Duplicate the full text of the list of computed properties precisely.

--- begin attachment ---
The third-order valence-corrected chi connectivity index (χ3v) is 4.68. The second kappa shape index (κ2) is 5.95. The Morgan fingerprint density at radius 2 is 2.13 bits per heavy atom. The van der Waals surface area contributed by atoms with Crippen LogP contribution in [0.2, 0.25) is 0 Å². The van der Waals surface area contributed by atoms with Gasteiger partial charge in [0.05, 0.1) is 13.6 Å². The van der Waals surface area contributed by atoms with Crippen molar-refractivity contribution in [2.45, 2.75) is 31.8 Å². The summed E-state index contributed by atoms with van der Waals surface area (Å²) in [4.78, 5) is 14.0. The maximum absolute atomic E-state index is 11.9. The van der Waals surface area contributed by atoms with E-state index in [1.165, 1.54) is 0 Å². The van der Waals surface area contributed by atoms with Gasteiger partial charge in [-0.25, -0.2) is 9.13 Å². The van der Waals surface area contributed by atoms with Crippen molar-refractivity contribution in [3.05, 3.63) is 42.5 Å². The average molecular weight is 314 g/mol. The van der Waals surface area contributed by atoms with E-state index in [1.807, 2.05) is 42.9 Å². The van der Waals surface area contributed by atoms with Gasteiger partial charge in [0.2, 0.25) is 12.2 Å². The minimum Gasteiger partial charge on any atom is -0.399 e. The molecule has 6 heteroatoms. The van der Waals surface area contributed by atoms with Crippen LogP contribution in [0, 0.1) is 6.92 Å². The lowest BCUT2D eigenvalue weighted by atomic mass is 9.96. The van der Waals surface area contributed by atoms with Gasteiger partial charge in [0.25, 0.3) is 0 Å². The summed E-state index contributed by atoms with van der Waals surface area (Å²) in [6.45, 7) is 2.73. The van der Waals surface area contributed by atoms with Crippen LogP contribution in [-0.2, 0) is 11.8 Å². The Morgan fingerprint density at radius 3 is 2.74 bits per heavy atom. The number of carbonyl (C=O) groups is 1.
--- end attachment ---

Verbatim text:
The third-order valence-corrected chi connectivity index (χ3v) is 4.68. The second kappa shape index (κ2) is 5.95. The Morgan fingerprint density at radius 2 is 2.13 bits per heavy atom. The van der Waals surface area contributed by atoms with Crippen LogP contribution in [0.2, 0.25) is 0 Å². The van der Waals surface area contributed by atoms with Gasteiger partial charge in [0.05, 0.1) is 13.6 Å². The van der Waals surface area contributed by atoms with Crippen molar-refractivity contribution in [2.45, 2.75) is 31.8 Å². The summed E-state index contributed by atoms with van der Waals surface area (Å²) in [4.78, 5) is 14.0. The maximum absolute atomic E-state index is 11.9. The van der Waals surface area contributed by atoms with E-state index in [1.165, 1.54) is 0 Å². The van der Waals surface area contributed by atoms with Gasteiger partial charge in [-0.25, -0.2) is 9.13 Å². The van der Waals surface area contributed by atoms with Crippen molar-refractivity contribution in [3.05, 3.63) is 42.5 Å². The average molecular weight is 314 g/mol. The van der Waals surface area contributed by atoms with E-state index in [1.807, 2.05) is 42.9 Å². The van der Waals surface area contributed by atoms with Gasteiger partial charge in [0.2, 0.25) is 12.2 Å². The minimum Gasteiger partial charge on any atom is -0.399 e. The molecule has 6 heteroatoms. The van der Waals surface area contributed by atoms with Crippen LogP contribution in [0, 0.1) is 6.92 Å². The lowest BCUT2D eigenvalue weighted by atomic mass is 9.96. The van der Waals surface area contributed by atoms with Gasteiger partial charge in [0.25, 0.3) is 0 Å². The summed E-state index contributed by atoms with van der Waals surface area (Å²) in [6.45, 7) is 2.73. The van der Waals surface area contributed by atoms with Crippen LogP contribution in [-0.2, 0) is 11.8 Å². The Morgan fingerprint density at radius 3 is 2.74 bits per heavy atom. The number of carbonyl (C=O) groups is 1.